A Service Dog’s Career
December 10, 2020
yellow Labrador retriever named Paul was born to be a Southeastern Guide Dogs superhero, but as fate would have it, that wasn’t to be.
Barely out of puppyhood, the 30-month-old dog spent his formative months like every future guide dog, living for his first year or so with puppy raisers, and then heading back to Guide Dog University for professional training.
Paul was initially raised by a very active, on-the-go family in Orlando, which turned out to be quite overwhelming for the young pup with a calm, laid-back personality. After being returned to the Southeastern Guide Dogs campus in Palmetto for reassignment, the 7-month-old puppy needed about six more months of puppy-raising.
“They gave him to us and asked us to focus on positive behaviors by redirecting his attention somewhere else,” said Apollo Beach resident, Chip Barker. He and his partner, Chris O’Leary, have a longstanding relationship with the school as “puppy finishers.”
So Paul moved in and completed his basic training before heading back to campus in August 2019 for professional assessment and career training. It was decided there he’d be best suited as a veteran’s service dog, and his training began.
“All of his progress reports were phenomenal,” O’Leary said. But then the pandemic hit.
In March, O’Leary and Barker were asked to take Paul off campus (like all of the other dogs at Southeastern at the time) and care for him. They were told he had a bit of a cough and was being treated with medication.
He was No. 1 on the placement list, but as the months went by the cough persisted, and Paul was held back, O’Leary said, adding the school was doing everything it could to help the pup. It had him see a specialist in May, and that veterinarian placed him on a three-month course of (different) medications.
Ultimately, it was determined Paul could not be safely placed with a veteran, and other career options for him were explored to no avail.
“They dearly loved him,” Barker said. “He’s just so special. They tried everything possible to keep him in the program.”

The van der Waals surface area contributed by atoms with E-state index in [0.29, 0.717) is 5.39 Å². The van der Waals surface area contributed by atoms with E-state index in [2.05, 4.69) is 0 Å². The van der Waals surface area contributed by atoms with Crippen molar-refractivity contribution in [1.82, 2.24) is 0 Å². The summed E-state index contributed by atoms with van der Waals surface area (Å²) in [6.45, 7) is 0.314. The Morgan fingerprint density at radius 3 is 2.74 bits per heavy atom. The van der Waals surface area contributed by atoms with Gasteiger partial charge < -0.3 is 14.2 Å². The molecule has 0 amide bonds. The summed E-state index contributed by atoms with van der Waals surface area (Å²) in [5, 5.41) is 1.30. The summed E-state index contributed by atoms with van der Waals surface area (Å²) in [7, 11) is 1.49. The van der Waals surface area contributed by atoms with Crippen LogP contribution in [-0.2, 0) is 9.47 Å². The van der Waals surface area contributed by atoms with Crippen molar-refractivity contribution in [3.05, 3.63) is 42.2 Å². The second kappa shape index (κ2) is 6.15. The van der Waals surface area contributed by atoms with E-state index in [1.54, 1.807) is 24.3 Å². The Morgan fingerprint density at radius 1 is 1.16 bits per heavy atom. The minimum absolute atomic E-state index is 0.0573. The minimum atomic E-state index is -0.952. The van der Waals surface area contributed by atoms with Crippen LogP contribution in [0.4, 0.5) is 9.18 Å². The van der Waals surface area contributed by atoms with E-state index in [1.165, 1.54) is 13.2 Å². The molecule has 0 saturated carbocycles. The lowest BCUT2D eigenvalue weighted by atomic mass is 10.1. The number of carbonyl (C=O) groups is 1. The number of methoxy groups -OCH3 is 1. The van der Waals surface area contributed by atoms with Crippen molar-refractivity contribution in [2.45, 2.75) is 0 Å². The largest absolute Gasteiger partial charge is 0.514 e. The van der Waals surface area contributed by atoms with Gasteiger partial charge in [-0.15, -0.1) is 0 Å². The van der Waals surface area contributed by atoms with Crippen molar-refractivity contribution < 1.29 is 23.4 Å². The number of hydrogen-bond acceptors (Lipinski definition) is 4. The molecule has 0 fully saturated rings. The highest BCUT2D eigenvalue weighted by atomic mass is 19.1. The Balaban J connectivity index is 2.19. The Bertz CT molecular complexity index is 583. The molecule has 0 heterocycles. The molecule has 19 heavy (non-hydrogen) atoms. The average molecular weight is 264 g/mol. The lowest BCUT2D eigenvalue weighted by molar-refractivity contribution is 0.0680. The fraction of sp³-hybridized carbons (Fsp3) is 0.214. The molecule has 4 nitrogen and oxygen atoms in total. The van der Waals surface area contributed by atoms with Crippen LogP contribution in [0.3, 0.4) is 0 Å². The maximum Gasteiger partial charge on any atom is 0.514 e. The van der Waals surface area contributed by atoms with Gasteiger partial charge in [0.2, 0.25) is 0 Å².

But in the end, Southeastern “could not confidently place him as a working dog, so it was decided he would be dropped,” Barker said. “We got the call we were dreading (Nov. 19).”
Both men were devastated.
“We felt it was coming, but we knew he could have made a difference in someone’s life,” O’Leary said. “We kept hoping he could be placed.”
As is customary, the school offered Paul to his puppy raisers as a pet. If they chose not to take him, the dog would be offered to the public for a donation of $5,000. The guys had 48 hours to decide.
They spent those hours going back and forth on what to do. Twenty years ago, they had taken in and adopted another career-changed dog as a pet and temporarily stopped puppy raising. The dog developed bone cancer and died 11 years later, after an exhausting and heart-wrenching battle with the disease.
Afterward, they went back into puppy raising and enjoyed it so much, they felt they’d never own another dog. But neither of them could actually bear the thought of Paul’s going to a new home and both realized their home was actually the best place for him to be.
“After a whole lot of crying, debating and sleeplessness, Paul’s trainer came by the house to tell him goodbye and drop off some things for him,” said Barker, who thought she was coming to take him away. “Chris told her we decided we just couldn’t let him go. She broke down crying and so did I.”
That’s how Paul went from being a future superhero to becoming “Paul Barker-O’Leary.” Instead of changing the life of a veteran with PTSD, he’ll simply be a hero to the guys who trained him.
“He’s changed our lives and will continue to do so with everyone who meets him,” Barker said.
O’Leary and Barker will take a short break before accepting a new puppy to finish for Southeastern Guide Dogs. But this time around, things will be a bit different. Paul will take part in its training.